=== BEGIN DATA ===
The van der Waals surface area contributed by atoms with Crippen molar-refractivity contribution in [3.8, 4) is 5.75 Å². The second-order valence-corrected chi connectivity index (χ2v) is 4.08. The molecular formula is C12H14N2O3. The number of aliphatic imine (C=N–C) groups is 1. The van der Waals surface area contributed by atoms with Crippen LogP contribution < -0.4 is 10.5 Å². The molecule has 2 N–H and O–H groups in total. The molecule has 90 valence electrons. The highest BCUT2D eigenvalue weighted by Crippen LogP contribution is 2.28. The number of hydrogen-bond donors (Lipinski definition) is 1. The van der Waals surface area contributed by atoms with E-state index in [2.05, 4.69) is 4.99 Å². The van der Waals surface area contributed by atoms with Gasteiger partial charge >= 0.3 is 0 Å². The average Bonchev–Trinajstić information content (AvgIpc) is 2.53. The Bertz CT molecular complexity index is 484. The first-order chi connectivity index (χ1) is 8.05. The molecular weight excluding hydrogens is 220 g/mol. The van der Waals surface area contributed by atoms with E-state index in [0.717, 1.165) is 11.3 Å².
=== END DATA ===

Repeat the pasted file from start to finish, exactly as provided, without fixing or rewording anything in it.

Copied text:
The van der Waals surface area contributed by atoms with Crippen molar-refractivity contribution in [3.8, 4) is 5.75 Å². The second-order valence-corrected chi connectivity index (χ2v) is 4.08. The molecular formula is C12H14N2O3. The number of aliphatic imine (C=N–C) groups is 1. The van der Waals surface area contributed by atoms with Crippen LogP contribution < -0.4 is 10.5 Å². The molecule has 2 N–H and O–H groups in total. The molecule has 90 valence electrons. The highest BCUT2D eigenvalue weighted by Crippen LogP contribution is 2.28. The number of hydrogen-bond donors (Lipinski definition) is 1. The van der Waals surface area contributed by atoms with E-state index in [2.05, 4.69) is 4.99 Å². The van der Waals surface area contributed by atoms with Gasteiger partial charge >= 0.3 is 0 Å². The average Bonchev–Trinajstić information content (AvgIpc) is 2.53. The Bertz CT molecular complexity index is 484. The first-order chi connectivity index (χ1) is 8.05. The molecular weight excluding hydrogens is 220 g/mol. The van der Waals surface area contributed by atoms with E-state index in [0.717, 1.165) is 11.3 Å².